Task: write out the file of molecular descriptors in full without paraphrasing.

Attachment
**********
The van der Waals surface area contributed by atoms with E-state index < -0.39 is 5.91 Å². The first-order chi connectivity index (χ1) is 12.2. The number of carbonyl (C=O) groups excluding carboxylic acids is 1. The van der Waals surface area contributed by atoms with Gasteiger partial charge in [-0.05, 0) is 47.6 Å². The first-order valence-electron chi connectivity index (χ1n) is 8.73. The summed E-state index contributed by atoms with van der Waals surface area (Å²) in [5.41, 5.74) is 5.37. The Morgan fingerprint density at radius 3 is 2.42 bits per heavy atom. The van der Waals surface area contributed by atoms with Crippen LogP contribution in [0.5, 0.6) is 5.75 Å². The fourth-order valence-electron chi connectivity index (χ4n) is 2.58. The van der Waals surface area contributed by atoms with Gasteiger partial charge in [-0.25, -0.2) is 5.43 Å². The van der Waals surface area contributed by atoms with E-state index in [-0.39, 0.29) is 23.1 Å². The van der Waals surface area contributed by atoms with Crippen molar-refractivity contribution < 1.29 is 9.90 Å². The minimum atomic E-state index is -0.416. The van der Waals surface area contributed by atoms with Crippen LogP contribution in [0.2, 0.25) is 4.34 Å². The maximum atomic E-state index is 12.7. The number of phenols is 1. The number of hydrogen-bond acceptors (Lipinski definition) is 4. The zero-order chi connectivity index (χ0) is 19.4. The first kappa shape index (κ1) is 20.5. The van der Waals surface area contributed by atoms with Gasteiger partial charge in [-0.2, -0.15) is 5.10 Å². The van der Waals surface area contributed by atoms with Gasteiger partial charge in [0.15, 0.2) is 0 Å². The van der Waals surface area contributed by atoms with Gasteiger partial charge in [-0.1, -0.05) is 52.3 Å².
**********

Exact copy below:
The van der Waals surface area contributed by atoms with E-state index < -0.39 is 5.91 Å². The first-order chi connectivity index (χ1) is 12.2. The number of carbonyl (C=O) groups excluding carboxylic acids is 1. The van der Waals surface area contributed by atoms with Gasteiger partial charge in [-0.05, 0) is 47.6 Å². The first-order valence-electron chi connectivity index (χ1n) is 8.73. The summed E-state index contributed by atoms with van der Waals surface area (Å²) in [5.41, 5.74) is 5.37. The Morgan fingerprint density at radius 3 is 2.42 bits per heavy atom. The van der Waals surface area contributed by atoms with Crippen LogP contribution in [0.5, 0.6) is 5.75 Å². The fourth-order valence-electron chi connectivity index (χ4n) is 2.58. The van der Waals surface area contributed by atoms with Gasteiger partial charge in [-0.25, -0.2) is 5.43 Å². The van der Waals surface area contributed by atoms with E-state index in [-0.39, 0.29) is 23.1 Å². The van der Waals surface area contributed by atoms with Crippen molar-refractivity contribution < 1.29 is 9.90 Å². The minimum atomic E-state index is -0.416. The van der Waals surface area contributed by atoms with Crippen LogP contribution in [0.2, 0.25) is 4.34 Å². The maximum atomic E-state index is 12.7. The number of phenols is 1. The number of hydrogen-bond acceptors (Lipinski definition) is 4. The zero-order chi connectivity index (χ0) is 19.4. The first kappa shape index (κ1) is 20.5. The van der Waals surface area contributed by atoms with Gasteiger partial charge in [-0.2, -0.15) is 5.10 Å². The van der Waals surface area contributed by atoms with Gasteiger partial charge in [0.15, 0.2) is 0 Å². The van der Waals surface area contributed by atoms with Gasteiger partial charge in [-0.1, -0.05) is 52.3 Å².